Next up, cleaning up the parts and pressing out the bearing race from the knuckle with the Harbor Freight puller kit #66829.


Edited by JPX, 27 February 2013 - 11:37 AM.


#2 JPX

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Posted 24 February 2013 - 10:03 PM

This photo shows the comparison of the 1994 hub assembly and the my 1996 assembly.  Only the dust shield is different.

16122162_medium.jpg



#3 Fairtax4me

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Posted 24 February 2013 - 11:57 PM

Is that the bearing the shop replaced? The axle nut wasnt torqued properly. Looks like someone did the wail it on with the impact wrench method rather than getting out a torque wrench and actually torquing it to 137ft lbs. Also looks like it wasnt staked.
Anyway, the axle nut keeps the preload on the inner races of the bearing, if it gets loose the bearing goes kerplooey in no time. Just putting the weight of the car on the wheel before the axle nut is tightened is enough to damage the bearing.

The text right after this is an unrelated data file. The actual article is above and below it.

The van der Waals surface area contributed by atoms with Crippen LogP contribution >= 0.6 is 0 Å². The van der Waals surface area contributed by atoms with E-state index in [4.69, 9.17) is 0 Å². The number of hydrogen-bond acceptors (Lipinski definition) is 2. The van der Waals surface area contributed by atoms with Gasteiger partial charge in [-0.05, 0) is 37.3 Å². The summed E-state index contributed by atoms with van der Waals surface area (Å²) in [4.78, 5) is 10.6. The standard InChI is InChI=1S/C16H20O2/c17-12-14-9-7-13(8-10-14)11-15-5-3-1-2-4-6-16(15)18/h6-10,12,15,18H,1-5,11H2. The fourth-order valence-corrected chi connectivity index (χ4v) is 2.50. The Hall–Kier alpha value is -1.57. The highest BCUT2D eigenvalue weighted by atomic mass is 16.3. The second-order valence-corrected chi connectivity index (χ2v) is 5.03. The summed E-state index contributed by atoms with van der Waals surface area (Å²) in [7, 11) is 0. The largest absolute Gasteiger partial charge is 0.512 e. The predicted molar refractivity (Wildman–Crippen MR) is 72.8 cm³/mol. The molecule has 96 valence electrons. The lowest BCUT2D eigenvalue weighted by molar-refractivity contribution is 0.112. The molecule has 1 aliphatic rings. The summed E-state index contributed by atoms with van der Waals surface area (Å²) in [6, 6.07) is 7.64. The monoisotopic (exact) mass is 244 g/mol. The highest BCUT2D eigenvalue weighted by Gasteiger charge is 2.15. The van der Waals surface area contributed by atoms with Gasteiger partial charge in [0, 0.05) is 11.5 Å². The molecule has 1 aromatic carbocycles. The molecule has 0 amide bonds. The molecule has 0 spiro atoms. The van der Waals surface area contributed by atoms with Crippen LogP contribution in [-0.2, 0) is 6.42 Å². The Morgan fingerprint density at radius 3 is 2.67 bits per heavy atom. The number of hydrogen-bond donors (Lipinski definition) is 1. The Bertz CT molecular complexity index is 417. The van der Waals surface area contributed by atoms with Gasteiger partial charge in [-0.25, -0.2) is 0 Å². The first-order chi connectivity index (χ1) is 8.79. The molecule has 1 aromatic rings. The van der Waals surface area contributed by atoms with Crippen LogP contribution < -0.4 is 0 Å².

Jam a big screwdriver in the brake rotor to keep it from spinning while tightening the axle nut. Then make sure it gets staked well to avoid backing out.

#4 jboymechanic

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Posted 26 February 2013 - 04:23 PM

I would say somebody owes you a refund.  I don't know how many "experts" on youtube I've watched replace wheel bears and pinion bears and NONE of them torque the axle or pinion nuts down to the proper torque.  Just hit it with the impact gun and call it good, that is why I will not take my car to anybody.